Traveling with a wheelchair can add stress to any trip, especially when traveling by air. As one of your trusted medical supply companies, ABC Medical is happy to help make such travel easier. Considering the following points can help make air travel a more enjoyable and smoother experience.
1 – Thoughtfully Plan Your Seating Assignment
Determine if you will need any specialized seating while on the airplane. Some rows, such as exit rows, are restricted to non-disabled passengers. You may want to ensure your seat is closer to the front, especially if you have limited walking ability. Airlines have aisle wheelchairs available to get you from the front of the plane to your seat, but it makes things a little more complicated. Some seats on the same airplane may cost more or may have upgrade fees after the ticket is purchased.
2 – Factor in Ample Time at the Airport
“Even if travelers aren’t checking luggage, arriving in advance of the departure time is very helpful for those with mobility issues,” says Alvaro Silberstein, a world traveler who is paralyzed from the waist down and founder of Wheel the World. In sync with most airline instructions, Silberstein suggests “arriving two to three hours in advance of an international flight and one and a half hours ahead of a domestic flight, just to give ample time for moving around the airport and making sure that requested accessibility assistance is in place.” This is even more crucial in light of our current labor market that continues to see labor shortages. This means that in some airports there could be fewer wheelchair attendants, which means you might have to wait for one.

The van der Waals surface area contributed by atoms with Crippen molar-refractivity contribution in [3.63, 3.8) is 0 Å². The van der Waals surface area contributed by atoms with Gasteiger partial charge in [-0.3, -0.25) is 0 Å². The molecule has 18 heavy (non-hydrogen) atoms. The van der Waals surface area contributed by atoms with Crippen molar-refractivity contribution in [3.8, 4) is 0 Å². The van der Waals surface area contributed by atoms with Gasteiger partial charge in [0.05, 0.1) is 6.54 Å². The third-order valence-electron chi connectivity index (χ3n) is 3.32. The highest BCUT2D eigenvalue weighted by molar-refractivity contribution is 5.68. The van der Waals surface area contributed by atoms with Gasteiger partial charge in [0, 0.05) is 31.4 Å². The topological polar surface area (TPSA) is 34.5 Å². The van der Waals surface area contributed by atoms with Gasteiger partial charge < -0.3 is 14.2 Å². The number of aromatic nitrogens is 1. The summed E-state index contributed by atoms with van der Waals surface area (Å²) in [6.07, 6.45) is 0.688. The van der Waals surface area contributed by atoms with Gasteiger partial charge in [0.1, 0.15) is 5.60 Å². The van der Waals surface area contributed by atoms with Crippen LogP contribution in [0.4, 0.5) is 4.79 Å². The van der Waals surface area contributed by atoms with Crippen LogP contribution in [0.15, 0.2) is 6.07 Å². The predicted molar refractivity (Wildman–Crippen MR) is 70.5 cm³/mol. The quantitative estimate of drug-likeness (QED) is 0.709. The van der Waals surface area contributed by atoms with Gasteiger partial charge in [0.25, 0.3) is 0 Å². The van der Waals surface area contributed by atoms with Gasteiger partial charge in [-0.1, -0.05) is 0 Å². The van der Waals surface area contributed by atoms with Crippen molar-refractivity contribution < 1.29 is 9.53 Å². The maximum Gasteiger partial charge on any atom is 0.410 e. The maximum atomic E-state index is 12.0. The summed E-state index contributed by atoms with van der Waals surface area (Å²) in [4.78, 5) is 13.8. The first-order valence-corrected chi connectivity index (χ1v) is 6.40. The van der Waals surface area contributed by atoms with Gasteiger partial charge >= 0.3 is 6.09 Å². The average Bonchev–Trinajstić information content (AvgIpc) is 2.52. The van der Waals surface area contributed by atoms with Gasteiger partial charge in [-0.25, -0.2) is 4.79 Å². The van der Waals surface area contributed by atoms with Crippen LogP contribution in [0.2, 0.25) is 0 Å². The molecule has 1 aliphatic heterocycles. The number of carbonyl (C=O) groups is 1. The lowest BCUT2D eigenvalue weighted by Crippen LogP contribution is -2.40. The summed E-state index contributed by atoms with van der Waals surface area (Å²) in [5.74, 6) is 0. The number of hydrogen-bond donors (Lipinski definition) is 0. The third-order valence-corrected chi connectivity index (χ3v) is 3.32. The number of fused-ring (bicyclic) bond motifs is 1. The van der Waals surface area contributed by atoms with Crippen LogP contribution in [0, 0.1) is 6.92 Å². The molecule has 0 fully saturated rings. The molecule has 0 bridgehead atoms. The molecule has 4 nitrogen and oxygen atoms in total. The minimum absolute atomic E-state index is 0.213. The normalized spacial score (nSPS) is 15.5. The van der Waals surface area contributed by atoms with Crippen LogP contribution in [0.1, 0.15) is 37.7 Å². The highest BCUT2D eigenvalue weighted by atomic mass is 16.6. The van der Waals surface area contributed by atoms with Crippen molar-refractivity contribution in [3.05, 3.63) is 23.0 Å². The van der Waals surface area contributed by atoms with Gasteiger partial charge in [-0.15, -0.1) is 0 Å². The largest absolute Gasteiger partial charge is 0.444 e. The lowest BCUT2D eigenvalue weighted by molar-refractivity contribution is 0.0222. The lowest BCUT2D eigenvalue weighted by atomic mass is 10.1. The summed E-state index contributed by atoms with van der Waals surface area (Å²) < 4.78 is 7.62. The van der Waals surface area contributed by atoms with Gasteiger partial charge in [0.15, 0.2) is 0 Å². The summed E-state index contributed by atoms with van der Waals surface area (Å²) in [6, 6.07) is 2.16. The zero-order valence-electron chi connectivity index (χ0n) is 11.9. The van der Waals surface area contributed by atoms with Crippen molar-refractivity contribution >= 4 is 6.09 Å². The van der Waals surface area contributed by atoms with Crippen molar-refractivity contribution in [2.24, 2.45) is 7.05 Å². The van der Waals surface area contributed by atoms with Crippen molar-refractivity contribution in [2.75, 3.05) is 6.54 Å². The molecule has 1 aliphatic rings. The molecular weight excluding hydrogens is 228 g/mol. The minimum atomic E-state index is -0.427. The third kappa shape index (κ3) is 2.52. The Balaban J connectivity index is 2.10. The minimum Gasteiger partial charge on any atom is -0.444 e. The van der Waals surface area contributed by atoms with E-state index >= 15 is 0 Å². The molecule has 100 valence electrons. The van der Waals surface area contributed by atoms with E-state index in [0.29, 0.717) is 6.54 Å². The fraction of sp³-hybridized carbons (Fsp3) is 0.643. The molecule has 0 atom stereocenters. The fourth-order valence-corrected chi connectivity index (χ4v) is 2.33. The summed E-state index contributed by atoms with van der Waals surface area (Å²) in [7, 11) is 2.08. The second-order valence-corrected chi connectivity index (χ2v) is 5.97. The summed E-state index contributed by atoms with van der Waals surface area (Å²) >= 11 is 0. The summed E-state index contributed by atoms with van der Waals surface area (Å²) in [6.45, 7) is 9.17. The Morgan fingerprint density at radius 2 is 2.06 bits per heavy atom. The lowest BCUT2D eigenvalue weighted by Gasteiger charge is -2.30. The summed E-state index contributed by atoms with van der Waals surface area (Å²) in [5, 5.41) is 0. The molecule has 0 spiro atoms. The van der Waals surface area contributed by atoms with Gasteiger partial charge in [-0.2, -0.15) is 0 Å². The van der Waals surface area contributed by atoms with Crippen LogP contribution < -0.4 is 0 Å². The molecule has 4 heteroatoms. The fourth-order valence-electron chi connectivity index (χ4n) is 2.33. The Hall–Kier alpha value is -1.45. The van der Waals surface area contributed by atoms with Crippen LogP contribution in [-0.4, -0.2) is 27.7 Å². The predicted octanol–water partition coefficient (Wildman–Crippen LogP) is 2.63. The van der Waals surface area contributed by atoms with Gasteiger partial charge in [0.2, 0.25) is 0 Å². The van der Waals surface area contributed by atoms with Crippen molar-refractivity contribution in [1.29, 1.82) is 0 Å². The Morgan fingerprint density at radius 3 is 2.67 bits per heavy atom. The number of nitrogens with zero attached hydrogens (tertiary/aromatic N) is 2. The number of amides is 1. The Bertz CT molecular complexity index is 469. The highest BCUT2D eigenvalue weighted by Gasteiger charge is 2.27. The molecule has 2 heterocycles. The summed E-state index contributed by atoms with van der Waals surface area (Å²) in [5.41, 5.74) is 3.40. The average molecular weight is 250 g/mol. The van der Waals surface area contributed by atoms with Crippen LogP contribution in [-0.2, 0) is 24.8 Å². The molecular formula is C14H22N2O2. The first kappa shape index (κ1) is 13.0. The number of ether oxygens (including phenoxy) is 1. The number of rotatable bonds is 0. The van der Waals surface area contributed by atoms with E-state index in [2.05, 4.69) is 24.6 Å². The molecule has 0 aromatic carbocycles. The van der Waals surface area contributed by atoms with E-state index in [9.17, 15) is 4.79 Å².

3 – Wheelchair vs. Assistance
Determine if you need to bring your own wheelchair or if you prefer to request mobility assistance from airport staff. If you are an infrequent wheelchair user, you may find that having someone meet you when you arrive at the airport and bring you to the gate is the most convenient option. That might include being pushed in a wheelchair by an airline representative or riding an electric vehicle that takes you to the gate and meets you at your final destination gate. It is best to arrange this assistance when booking your flight or soon after to ensure availability.
3 – Manual vs. Electric
Determine if you will be bringing a manual or an electric chair. Remember to consider both your time at the airport as well as your mode of transportation when you arrive at your destination. Consider what you will need while at your destination.
4 – Cushion vs. No Cushion
Determine if you will need a cushion for pressure relief while on the airplane. Airline personnel can help you transfer your cushion from your wheelchair to your seat.
5 – Electric Battery
Some batteries may not be allowed on an airplane or may have to be stowed in a specific way. You may need to remove your battery or have someone help you remove the battery for safe stowing. Added devices like power assist may also require special care. For specifics for your flight, contact your airline’s special services.
6 – Before Checking Your Wheelchair